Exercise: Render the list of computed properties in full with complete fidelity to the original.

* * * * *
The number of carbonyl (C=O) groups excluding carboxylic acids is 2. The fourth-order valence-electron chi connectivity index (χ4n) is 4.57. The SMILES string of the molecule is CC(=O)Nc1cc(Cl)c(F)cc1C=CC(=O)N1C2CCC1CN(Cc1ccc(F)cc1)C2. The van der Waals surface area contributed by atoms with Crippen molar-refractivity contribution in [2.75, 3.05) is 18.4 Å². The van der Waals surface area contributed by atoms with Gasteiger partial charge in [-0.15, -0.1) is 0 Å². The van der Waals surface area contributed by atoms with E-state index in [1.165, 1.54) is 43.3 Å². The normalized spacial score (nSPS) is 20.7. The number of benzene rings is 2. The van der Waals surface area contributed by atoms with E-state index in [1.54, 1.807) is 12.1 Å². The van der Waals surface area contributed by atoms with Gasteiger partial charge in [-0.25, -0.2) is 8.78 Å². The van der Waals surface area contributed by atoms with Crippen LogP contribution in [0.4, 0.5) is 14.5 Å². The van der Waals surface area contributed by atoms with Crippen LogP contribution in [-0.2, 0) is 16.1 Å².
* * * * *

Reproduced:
The number of carbonyl (C=O) groups excluding carboxylic acids is 2. The fourth-order valence-electron chi connectivity index (χ4n) is 4.57. The SMILES string of the molecule is CC(=O)Nc1cc(Cl)c(F)cc1C=CC(=O)N1C2CCC1CN(Cc1ccc(F)cc1)C2. The van der Waals surface area contributed by atoms with Crippen molar-refractivity contribution in [2.75, 3.05) is 18.4 Å². The van der Waals surface area contributed by atoms with Gasteiger partial charge in [-0.15, -0.1) is 0 Å². The van der Waals surface area contributed by atoms with E-state index in [1.165, 1.54) is 43.3 Å². The normalized spacial score (nSPS) is 20.7. The number of benzene rings is 2. The van der Waals surface area contributed by atoms with E-state index in [1.54, 1.807) is 12.1 Å². The van der Waals surface area contributed by atoms with Gasteiger partial charge in [-0.25, -0.2) is 8.78 Å². The van der Waals surface area contributed by atoms with Crippen LogP contribution in [0.4, 0.5) is 14.5 Å². The van der Waals surface area contributed by atoms with Crippen LogP contribution in [-0.2, 0) is 16.1 Å².